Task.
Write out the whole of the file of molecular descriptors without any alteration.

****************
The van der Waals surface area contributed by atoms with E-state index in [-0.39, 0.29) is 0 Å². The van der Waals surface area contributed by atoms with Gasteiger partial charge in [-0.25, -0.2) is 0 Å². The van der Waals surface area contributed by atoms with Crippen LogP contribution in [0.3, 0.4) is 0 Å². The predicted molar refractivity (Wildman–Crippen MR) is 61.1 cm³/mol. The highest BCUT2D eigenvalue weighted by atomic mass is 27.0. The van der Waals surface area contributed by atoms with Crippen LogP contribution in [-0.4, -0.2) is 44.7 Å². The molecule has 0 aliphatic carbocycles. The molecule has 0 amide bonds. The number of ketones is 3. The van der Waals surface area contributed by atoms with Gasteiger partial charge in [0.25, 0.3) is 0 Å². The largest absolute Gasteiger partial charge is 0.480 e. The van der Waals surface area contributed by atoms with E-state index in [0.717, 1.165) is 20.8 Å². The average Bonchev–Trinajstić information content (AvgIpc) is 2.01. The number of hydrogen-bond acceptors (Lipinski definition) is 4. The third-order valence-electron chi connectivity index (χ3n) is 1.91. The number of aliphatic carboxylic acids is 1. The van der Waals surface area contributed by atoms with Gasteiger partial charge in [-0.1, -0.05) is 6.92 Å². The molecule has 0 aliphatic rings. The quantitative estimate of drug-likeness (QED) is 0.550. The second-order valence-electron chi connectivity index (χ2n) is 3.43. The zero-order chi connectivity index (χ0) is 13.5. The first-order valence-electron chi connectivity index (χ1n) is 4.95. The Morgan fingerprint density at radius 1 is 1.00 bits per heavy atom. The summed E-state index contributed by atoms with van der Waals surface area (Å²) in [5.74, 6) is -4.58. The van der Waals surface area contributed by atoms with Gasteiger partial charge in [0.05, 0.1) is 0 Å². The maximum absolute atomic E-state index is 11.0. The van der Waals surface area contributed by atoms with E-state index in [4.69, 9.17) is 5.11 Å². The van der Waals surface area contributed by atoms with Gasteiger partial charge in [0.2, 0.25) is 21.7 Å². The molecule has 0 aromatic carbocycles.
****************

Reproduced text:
The van der Waals surface area contributed by atoms with E-state index in [-0.39, 0.29) is 0 Å². The van der Waals surface area contributed by atoms with Gasteiger partial charge in [-0.25, -0.2) is 0 Å². The van der Waals surface area contributed by atoms with Crippen LogP contribution in [0.3, 0.4) is 0 Å². The predicted molar refractivity (Wildman–Crippen MR) is 61.1 cm³/mol. The highest BCUT2D eigenvalue weighted by atomic mass is 27.0. The van der Waals surface area contributed by atoms with Crippen LogP contribution in [-0.4, -0.2) is 44.7 Å². The molecule has 0 aliphatic carbocycles. The molecule has 0 amide bonds. The number of ketones is 3. The van der Waals surface area contributed by atoms with Gasteiger partial charge in [0.25, 0.3) is 0 Å². The largest absolute Gasteiger partial charge is 0.480 e. The van der Waals surface area contributed by atoms with E-state index in [0.717, 1.165) is 20.8 Å². The average Bonchev–Trinajstić information content (AvgIpc) is 2.01. The number of hydrogen-bond acceptors (Lipinski definition) is 4. The third-order valence-electron chi connectivity index (χ3n) is 1.91. The number of aliphatic carboxylic acids is 1. The van der Waals surface area contributed by atoms with Gasteiger partial charge in [-0.1, -0.05) is 6.92 Å². The molecule has 0 aliphatic rings. The quantitative estimate of drug-likeness (QED) is 0.550. The second-order valence-electron chi connectivity index (χ2n) is 3.43. The zero-order chi connectivity index (χ0) is 13.5. The first-order valence-electron chi connectivity index (χ1n) is 4.95. The Morgan fingerprint density at radius 1 is 1.00 bits per heavy atom. The summed E-state index contributed by atoms with van der Waals surface area (Å²) in [5.74, 6) is -4.58. The van der Waals surface area contributed by atoms with Gasteiger partial charge in [0.05, 0.1) is 0 Å². The maximum absolute atomic E-state index is 11.0. The van der Waals surface area contributed by atoms with E-state index in [4.69, 9.17) is 5.11 Å². The van der Waals surface area contributed by atoms with Gasteiger partial charge in [0.2, 0.25) is 21.7 Å². The molecule has 0 aromatic carbocycles.